Including their debut in 1998, the duo of Icarus has released six full-length albums, along with a couple 12"s and EPs along the way. They've also done remixes for Murcof, Four Tet, The Creatures, and several others. Their debut album Kamikaze (and even their second release Fijarka) found them flirting with drum and bass styles, although since those earlier releases they've moved further and further from traditional rhythms and structures, breaking their music down to scattered percussive shots that fly in from all angles while chewing up other elements and spitting them into often barely-comprehensible constructions.
That style continues on their seventh full-length album Sylt, the first for the Danish label Rump Recordings. The seven track, sixty-minute album is devised around two long improvisational pieces that the duo created in a live performance with accumulated unused elements that they'd gathered over the years. Other tracks (in a similar style) help fill in the album, but the bulk of it comes on those two long pieces (that clock in at just under twenty minutes apiece).
I missed hearing the last album from the group (Carnivalesque), but I'm familiar with Ollie Brown and Sam Britton from both their early work and their Six Soviet Misfits collection and I Tweet The Birdy Electric. If you've heard either of those two previous works, you know what to expect here, although it's obvious they've refined their sound some (mainly in the use of sound sources that they use). "Keet" kicks things off and broken bits of guitar fret noise shiver and shake while held notes ring out underneath as chimes and flickering percussion swarm everywhere, coalescing about halfway through for a nice section before again falling apart. Other shorter tracks on the release (like "Selfautoparent," "Jyske" and "Rugkiks") don't work nearly as well, spluttering out this same sort of micro-sampled drill and bass deconstruction, but in largely freeform ways that don't really add up to much once you've heard the routine.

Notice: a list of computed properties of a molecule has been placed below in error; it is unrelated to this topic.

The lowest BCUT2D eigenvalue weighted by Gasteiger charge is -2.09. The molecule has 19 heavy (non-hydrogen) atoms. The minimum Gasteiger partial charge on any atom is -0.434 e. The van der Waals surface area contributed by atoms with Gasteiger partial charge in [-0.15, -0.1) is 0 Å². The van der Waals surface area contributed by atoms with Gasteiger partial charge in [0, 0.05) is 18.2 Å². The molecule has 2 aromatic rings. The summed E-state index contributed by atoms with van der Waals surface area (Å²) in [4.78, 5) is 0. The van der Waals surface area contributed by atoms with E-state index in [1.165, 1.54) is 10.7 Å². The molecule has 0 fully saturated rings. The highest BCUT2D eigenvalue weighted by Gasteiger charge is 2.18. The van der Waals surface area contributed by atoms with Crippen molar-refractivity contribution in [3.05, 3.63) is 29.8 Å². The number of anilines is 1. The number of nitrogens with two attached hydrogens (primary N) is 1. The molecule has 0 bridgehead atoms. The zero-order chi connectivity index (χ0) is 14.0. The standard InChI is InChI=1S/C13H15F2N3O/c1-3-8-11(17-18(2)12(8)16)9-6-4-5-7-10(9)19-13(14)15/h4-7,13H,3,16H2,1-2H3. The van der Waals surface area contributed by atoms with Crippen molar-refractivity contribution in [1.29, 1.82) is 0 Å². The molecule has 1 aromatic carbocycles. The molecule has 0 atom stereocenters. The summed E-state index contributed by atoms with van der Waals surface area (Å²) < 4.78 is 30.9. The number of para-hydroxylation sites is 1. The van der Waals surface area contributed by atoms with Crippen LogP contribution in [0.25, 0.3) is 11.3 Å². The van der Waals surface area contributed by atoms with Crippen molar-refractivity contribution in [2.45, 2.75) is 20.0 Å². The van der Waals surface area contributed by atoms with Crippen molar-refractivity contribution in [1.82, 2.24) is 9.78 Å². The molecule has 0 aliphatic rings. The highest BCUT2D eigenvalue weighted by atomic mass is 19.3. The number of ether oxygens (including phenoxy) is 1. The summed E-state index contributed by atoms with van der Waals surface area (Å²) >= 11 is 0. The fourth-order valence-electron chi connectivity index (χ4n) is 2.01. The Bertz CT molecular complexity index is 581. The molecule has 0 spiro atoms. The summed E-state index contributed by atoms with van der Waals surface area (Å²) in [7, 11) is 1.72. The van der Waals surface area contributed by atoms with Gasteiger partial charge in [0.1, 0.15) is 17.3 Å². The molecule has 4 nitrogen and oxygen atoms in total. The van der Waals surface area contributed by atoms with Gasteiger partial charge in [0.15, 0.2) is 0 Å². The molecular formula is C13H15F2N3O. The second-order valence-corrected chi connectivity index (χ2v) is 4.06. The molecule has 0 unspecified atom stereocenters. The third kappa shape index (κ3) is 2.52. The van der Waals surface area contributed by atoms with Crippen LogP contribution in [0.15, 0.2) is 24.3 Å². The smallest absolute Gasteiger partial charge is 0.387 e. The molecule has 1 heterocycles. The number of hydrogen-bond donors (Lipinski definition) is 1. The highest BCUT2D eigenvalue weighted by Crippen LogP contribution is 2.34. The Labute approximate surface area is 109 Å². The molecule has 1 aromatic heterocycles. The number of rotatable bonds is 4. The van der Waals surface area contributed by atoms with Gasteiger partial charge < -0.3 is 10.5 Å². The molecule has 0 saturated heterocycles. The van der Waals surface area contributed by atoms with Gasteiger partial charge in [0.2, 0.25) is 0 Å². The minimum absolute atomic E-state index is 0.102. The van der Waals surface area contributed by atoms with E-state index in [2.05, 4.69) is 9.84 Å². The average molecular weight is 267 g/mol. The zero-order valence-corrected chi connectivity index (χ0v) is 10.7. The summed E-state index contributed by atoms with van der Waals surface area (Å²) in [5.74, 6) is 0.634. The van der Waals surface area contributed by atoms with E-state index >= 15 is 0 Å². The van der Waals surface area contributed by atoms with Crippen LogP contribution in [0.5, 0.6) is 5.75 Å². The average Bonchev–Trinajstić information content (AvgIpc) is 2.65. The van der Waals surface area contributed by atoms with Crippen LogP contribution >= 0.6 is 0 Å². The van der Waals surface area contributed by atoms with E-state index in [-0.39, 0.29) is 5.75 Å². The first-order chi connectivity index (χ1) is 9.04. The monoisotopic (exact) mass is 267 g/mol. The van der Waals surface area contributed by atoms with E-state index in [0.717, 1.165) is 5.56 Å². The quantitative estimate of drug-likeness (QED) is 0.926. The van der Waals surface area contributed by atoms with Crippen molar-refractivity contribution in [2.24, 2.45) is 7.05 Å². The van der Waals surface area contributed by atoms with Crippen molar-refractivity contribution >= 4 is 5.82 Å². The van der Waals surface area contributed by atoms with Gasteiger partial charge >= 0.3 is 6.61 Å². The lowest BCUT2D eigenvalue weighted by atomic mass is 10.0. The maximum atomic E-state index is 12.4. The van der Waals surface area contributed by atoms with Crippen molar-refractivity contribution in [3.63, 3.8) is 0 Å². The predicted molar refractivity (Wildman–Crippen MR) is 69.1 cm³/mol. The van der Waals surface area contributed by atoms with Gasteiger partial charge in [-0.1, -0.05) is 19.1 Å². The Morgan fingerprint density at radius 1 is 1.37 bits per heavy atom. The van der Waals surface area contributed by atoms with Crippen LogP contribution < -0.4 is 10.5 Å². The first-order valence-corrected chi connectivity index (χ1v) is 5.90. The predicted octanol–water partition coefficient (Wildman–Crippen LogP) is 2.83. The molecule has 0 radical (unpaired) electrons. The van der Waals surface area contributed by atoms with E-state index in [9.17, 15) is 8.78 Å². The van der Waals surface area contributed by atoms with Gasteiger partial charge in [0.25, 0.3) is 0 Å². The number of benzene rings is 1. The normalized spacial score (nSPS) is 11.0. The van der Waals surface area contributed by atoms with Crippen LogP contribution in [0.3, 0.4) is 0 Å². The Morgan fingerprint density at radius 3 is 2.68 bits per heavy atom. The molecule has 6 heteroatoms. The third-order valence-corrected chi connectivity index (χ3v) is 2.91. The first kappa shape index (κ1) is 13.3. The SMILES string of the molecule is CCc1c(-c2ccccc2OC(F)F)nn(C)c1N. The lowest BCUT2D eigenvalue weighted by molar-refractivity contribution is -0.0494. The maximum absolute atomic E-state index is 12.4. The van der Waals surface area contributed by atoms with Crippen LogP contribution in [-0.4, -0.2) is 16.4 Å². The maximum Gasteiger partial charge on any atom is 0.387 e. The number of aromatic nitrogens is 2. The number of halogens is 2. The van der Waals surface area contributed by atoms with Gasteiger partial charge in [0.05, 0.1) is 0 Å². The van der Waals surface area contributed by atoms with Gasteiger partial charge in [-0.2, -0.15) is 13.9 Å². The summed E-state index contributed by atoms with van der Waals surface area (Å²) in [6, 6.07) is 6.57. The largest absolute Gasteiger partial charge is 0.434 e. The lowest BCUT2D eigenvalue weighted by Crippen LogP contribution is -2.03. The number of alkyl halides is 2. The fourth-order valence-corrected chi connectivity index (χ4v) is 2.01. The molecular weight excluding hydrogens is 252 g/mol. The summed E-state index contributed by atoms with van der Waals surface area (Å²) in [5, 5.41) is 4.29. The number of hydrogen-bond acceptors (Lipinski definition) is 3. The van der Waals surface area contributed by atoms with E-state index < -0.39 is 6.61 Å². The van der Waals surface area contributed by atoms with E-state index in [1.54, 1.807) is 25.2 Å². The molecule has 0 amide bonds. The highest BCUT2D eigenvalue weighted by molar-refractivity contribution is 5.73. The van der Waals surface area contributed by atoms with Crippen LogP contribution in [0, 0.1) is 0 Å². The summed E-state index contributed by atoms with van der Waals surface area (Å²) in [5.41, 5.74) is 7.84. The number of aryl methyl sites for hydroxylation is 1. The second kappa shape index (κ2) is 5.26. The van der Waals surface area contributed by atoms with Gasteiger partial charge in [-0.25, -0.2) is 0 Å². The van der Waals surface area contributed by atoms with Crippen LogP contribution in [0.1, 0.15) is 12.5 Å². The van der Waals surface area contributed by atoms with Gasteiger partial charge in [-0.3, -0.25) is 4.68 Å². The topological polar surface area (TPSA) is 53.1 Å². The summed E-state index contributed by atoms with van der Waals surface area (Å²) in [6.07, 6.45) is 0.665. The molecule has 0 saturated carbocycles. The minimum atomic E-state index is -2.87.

"First Inf(E)Rænce" and "Second Inf(E)Rænce" are the two long improv tracks and they're both spotty in terms of quality (as one might expect from long, freeform glitch electronic workouts). The former locks into a freaky sub-bass and drone section about halfway through that's lovely, before veering right back into the shattered kitchen-utensil percussion of usual, while the latter utilizes everything from warm piano to what sounds like balloon squeaks in a bizarre funhouse track that works better than most. The biggest problem with Sylt is that if unless you're a complete newcomer to Icarus (and possibly even if you aren't), you'll be familiar with this sort of massively deconstructed electronics. I applaud them for including more organic instrumentation (like clarinet, piano, etc), but the end result is simply too close to the same.